Phase 1 is an optional (but highly recommended) orientation phase offered in February and March. Candidates receive mentorship from previous WOCS graduates and begin learning the RC-WOCS course standards. Most importantly, they begin networking with colleagues that they will turn to throughout the rest of their careers. By evaluating each other’s strengths and expertise, they can better prepare for the challenges of the coming months.
Phase 2 is conducted via MUTA 5 (2½ days) Inactive Duty Training weekends, from April through August. In order to begin Phase 2, candidates must meet height/weight requirements, pass an Army Physical Fitness Test and complete any required distance learning. This phase is a high-stress, detail-oriented, action-packed stage in each candidate’s development. Training, Advising and Counseling (TAC) officers, Chief Warrant Officer 3 James Camechis and Chief Warrant Officer 2 Brian Watercutter, provide pinpointed leadership evaluation and mentorship for the WOCs. The TAC officers operate under the command of Chief Warrant Officer 3 John Metzler, Ohio’s RC-WOCS commander and senior instructor. TAC officers stress the fundamentals of officer leadership; they also mentally and physically challenge each candidate to operate at their full potential, with an emphasis on teamwork and leadership evaluation.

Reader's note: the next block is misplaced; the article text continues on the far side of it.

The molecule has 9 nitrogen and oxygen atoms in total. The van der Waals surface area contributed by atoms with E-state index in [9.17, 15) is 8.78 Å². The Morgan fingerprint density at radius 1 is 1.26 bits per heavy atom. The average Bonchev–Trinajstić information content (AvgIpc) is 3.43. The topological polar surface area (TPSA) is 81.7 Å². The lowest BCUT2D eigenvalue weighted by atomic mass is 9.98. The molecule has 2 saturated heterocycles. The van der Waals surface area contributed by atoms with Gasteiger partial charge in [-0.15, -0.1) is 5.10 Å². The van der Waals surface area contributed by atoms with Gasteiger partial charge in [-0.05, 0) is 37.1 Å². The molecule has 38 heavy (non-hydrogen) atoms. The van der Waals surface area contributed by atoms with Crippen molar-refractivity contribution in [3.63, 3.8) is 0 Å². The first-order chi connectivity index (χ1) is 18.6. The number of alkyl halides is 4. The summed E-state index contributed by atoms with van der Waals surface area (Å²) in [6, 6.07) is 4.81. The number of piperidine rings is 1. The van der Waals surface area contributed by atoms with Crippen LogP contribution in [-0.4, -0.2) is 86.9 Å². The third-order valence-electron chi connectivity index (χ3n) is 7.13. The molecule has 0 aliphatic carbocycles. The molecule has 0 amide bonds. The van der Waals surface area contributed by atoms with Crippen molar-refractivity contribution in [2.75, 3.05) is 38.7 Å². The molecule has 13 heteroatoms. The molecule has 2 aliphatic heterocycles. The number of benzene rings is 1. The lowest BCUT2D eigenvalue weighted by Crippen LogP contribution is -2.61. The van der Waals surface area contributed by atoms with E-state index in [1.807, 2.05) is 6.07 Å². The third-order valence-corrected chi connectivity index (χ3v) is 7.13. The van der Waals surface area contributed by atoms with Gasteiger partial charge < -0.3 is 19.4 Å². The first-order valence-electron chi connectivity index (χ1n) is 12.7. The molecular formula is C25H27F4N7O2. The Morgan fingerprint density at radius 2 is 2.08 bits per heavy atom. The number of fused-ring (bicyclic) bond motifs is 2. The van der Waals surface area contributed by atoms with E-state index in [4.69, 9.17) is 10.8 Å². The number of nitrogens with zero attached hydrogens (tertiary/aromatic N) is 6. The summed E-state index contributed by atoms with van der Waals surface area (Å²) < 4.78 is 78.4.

The Phase 2 training schedule is primarily filled with academic courses, taught by volunteer instructors from around the state. The academic material is tested during two exams, which must be passed to continue the course. Major training events include a community outreach project, a military briefing presentation and a timed 10-kilometer foot march. The rest of the training schedule contains daily physical readiness training (PRT), small group instruction, operational environment analysis and staff exercises.